McAfee detained by police in Guatemala


Anti-virus software pioneer John McAfee has been arrested in Guatemala City after he slipped over the border from his home in Belize where police want to question him in their investigation of his neighbour's killing.

Interior minister Mauricio Lopez Bonilla told The Associated Press that Mr McAfee (67) had been arrested on charges of entering Guatemala illegally.

He said that Mr McAfee had been arrested at a hotel in the capital and taken to a detention centre for migrants who are in the nation illegally.

Mr McAfee had been on the run for almost a month since his neighbor, Gregory Faull, on the Belizean island of Ambergris Caye was found dead at his home Nov 11th. Police there cited Mr McAfee as a "person of interest" in their investigation, but McAfee disappeared.

He did not disappear from the Internet, however. He kept up a continuous stream of comment on his blog and on Twitter, alleging that he was being persecuted by the Belizean authorities.

On Tuesday, he resurfaced in Guatemala, dressed in a suit, his blond curls dyed dark brown.

Accompanied by his 20-year-old Belizean girlfriend, Samantha Venagas, and his Guatemalan lawyer, Telesforo Guerra, McAfee said that he would seek political asylum in Guatemala. Guerra, a former Guatemalan attorney general who has defended some of the country's more notorious politicians, told reporters at a chaotic news conference outside the Supreme Court that his client was being persecuted because he refused to pay off Belizean authorities any longer.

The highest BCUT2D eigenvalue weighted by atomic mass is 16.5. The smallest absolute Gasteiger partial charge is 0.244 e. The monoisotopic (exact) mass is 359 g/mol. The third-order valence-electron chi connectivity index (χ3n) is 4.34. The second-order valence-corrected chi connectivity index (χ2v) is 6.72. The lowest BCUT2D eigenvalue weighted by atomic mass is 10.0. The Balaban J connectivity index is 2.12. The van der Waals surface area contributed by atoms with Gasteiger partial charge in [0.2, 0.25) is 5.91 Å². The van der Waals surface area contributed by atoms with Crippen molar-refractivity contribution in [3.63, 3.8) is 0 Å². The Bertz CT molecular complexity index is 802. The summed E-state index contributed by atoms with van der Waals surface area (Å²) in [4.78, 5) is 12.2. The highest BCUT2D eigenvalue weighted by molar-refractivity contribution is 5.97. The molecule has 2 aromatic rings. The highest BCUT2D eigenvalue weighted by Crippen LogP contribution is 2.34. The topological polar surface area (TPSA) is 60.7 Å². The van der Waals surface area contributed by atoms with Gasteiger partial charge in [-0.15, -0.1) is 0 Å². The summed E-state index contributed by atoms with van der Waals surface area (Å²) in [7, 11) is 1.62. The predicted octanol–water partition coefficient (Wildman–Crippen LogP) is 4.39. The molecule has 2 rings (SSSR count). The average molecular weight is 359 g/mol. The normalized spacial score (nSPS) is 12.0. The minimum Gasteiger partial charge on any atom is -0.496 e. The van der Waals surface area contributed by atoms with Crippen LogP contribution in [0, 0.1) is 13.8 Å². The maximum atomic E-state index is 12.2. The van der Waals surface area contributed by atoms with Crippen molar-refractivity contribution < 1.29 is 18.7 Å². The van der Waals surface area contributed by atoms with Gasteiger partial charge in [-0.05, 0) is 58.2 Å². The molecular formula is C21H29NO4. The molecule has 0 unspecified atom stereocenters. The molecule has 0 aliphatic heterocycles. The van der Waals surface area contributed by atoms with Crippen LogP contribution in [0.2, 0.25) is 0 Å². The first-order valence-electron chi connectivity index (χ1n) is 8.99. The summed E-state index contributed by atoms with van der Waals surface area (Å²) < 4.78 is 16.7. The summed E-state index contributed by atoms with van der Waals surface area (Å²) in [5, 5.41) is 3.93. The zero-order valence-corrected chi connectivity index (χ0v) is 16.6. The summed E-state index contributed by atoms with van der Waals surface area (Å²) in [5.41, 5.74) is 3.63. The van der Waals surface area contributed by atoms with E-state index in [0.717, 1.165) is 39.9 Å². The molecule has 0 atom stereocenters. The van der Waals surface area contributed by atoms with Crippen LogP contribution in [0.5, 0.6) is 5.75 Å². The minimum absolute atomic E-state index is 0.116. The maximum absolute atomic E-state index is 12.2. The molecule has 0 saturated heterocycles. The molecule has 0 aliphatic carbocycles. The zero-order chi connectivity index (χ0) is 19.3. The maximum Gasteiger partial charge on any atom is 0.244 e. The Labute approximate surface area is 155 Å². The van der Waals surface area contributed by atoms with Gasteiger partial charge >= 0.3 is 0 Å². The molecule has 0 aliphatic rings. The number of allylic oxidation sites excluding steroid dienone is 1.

Mr McAfee has not been associated with the software company that bears his name since 1994, when he sold it and began to pursue other interests. He ran a yoga retreat and then built a complex in New Mexico to indulge his hobby of flying ultralight airplanes.

He moved to Belize about four years ago, buying properties on the mainland and on Ambergris Caye. It was there that he clashed with  Mr Faull, who complained about the unleashed dogs McAfee kept on his property.

On Nov 9th, several of the dogs were found dead. They had been poisoned.

During his time in Belize, Mr McAfee had apparently become interested in developing the designer drug MDPV. He posted extensively about his experiments on a website.

He attracted the attention of Belizean authorities, who raided one of his properties in April. He spent a night in jail, but law enforcement officials found no evidence that he was producing methamphetamine and dropped the charges.

After that, though, Mr McAfee appeared to become increasingly convinced that he was being persecuted by the Belizean government. Officials denied that they were persecuting him, and Belizean prime minister Dean Barrow has said that McAfee is "bonkers."

New York Times